Père Lachaise Cemetery is the largest cemetery in Paris city. The cemetery takes its name from the confessor to Louis XIV, Père François de la Chaise (1624–1709), who lived in the Jesuit house rebuilt in 1682 on the site of the chapel. The property, situated on the hillside from which the king watched skirmishing between the Condé and Turenne during the Fronde, was bought by the city in 1804. Established by Napoleon in this year, the cemetery was laid out by Alexandre-Théodore Brongniart and later extended.
Père Lachaise Cemetery was opened on 21 May 1804. The first person buried there was a five-year-old girl named Adélaïde Paillard de Villeneuve, the daughter of a door bell-boy of the Faubourg St. Antoine. Her grave no longer exists as the plot was a temporary concession. Napoleon, who had been proclaimed Emperor by the Senate three days earlier, had declared during the Consulate that 'Every citizen has the right to be buried regardless of race or religion'.
At the time of its opening, the cemetery was considered to be situated too far from the city and attracted few funerals. Moreover, many Roman Catholics refused to have their graves in a place that had not been blessed by the Church. In 1804, the Père Lachaise had contained only 13 graves. Consequently, the administrators devised a marketing strategy and in 1804, with great fanfare, organised the transfer of the remains of Jean de La Fontaine and Molière. The following year there were 44 burials, with 49 in 1806, 62 in 1807 and 833 in 1812. Then, in another great spectacle in 1817, the purported remains of Pierre Abélard and Héloïse d'Argenteuil were also transferred to the cemetery with their monument's canopy made from fragments of the abbey of Nogent-sur-Seine.
This strategy achieved its desired effect: people began clamouring to be buried among the famous citizens. Records show that, within a few years, Père Lachaise went from containing a few dozen permanent residents to more than 33,000 in 1830. Père Lachaise was expanded five times: in 1824, 1829, 1832, 1842 and 1850. Although some sources incorrectly estimate the number of interred as 300,000 in Père Lachaise, according to official website of the city of Paris, one million people have been buried there. Along with the stored remains in the Aux Morts ossuary, the number of human remains exceeds 2–3 million.
The Communards' Wall (Mur des Fédérés) is also located in the cemetery. This is the site where 147 Communards, the last defenders of the workers' district of Belleville, were shot on 28 May 1871 – the last day of the 'Bloody Week' (Semaine Sanglante) in which the Paris Commune was crushed.References:
The Mosque–Cathedral of Córdoba, also known as the Great Mosque of Córdoba and the Mezquita is regarded as one of the most accomplished monuments of Moorish architecture.
According to a traditional account, a small Visigoth church, the Catholic Basilica of Saint Vincent of Lérins, originally stood on the site. In 784 Abd al-Rahman I ordered construction of the Great Mosque, which was considerably expanded by later Muslim rulers. The mosque underwent numerous subsequent changes: Abd al-Rahman II ordered a new minaret, while in 961 Al-Hakam II enlarged the building and enriched the Mihrab. The last of such reforms was carried out by Almanzor in 987. It was connected to the Caliph"s palace by a raised walkway, mosques within the palaces being the tradition for previous Islamic rulers – as well as Christian Kings who built their palaces adjacent to churches. The Mezquita reached its current dimensions in 987 with the completion of the outer naves and courtyard.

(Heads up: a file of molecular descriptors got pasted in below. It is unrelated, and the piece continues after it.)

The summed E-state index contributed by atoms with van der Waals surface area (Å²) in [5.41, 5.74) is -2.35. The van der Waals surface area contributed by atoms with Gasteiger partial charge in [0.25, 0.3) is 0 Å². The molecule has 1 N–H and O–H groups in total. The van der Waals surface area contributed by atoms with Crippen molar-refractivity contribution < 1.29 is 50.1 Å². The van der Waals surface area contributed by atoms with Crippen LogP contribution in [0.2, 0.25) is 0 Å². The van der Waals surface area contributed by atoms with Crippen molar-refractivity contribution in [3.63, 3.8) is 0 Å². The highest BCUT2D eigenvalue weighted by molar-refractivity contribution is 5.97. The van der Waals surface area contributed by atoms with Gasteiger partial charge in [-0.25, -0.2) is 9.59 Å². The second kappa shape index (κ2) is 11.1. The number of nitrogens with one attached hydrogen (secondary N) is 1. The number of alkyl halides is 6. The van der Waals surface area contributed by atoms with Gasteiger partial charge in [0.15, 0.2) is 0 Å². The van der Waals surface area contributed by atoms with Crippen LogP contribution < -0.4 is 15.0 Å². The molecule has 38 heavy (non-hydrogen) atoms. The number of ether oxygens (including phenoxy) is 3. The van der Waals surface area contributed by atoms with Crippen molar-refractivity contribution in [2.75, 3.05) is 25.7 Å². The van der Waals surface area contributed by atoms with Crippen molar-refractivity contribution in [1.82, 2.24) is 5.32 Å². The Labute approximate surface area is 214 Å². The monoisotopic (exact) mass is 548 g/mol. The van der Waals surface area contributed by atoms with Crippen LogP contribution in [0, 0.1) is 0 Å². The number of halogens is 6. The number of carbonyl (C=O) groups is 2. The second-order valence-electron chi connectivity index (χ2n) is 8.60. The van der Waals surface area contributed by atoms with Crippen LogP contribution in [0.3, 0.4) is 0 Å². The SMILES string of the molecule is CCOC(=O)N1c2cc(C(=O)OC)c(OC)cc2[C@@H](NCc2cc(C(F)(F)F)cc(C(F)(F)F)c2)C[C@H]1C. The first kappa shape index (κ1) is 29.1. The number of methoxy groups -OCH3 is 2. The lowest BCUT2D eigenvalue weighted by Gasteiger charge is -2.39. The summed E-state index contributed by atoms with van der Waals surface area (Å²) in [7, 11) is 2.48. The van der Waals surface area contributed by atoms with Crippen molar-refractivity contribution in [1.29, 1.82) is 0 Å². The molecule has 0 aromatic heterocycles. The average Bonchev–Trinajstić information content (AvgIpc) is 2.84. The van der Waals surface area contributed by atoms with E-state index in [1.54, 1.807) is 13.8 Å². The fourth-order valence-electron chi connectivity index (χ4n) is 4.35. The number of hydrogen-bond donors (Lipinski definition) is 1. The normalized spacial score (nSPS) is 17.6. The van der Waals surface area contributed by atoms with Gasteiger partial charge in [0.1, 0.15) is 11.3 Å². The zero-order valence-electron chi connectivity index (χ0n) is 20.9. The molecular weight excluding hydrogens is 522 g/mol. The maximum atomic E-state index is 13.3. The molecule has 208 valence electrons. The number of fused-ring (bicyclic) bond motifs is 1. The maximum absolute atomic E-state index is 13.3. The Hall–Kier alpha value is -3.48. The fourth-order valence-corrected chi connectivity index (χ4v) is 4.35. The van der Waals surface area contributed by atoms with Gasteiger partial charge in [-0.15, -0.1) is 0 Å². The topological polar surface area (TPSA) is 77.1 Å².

In 1236, Córdoba was conquered by King Ferdinand III of Castile, and the centre of the mosque was converted into a Catholic cathedral. Alfonso X oversaw the construction of the Villaviciosa Chapel and the Royal Chapel within the mosque. The kings who followed added further Christian features, such as King Henry II rebuilding the chapel in the 14th century. The minaret of the mosque was also converted to the bell tower of the cathedral. It was adorned with Santiago de Compostela"s captured cathedral bells. Following a windstorm in 1589, the former minaret was further reinforced by encasing it within a new structure.
The most significant alteration was the building of a Renaissance cathedral nave in the middle of the expansive structure. The insertion was constructed by permission of Charles V, king of Castile and Aragon. Artisans and architects continued to add to the existing structure until the late 18th century.
The building"s floor plan is seen to be parallel to some of the earliest mosques built from the very beginning of Islam. It had a rectangular prayer hall with aisles arranged perpendicular to the qibla, the direction towards which Muslims pray. The prayer hall was large and flat, with timber ceilings held up by arches of horseshoe-like appearance.
In planning the mosque, the architects incorporated a number of Roman columns with choice capitals. Some of the columns were already in the Gothic structure; others were sent from various regions of Iberia as presents from the governors of provinces. Ivory, jasper, porphyry, gold, silver, copper, and brass were used in the decorations. Marvellous mosaics and azulejos were designed. Later, the immense temple embodied all the styles of Morisco architecture into one composition.
The building is most notable for its arcaded hypostyle hall, with 856 columns of jasper, onyx, marble, granite and porphyry. These were made from pieces of the Roman temple that had occupied the site previously, as well as other Roman buildings, such as the Mérida amphitheatre. The double arches were an innovation, permitting higher ceilings than would otherwise be possible with relatively low columns. The double arches consist of a lower horseshoe arch and an upper semi-circular arch.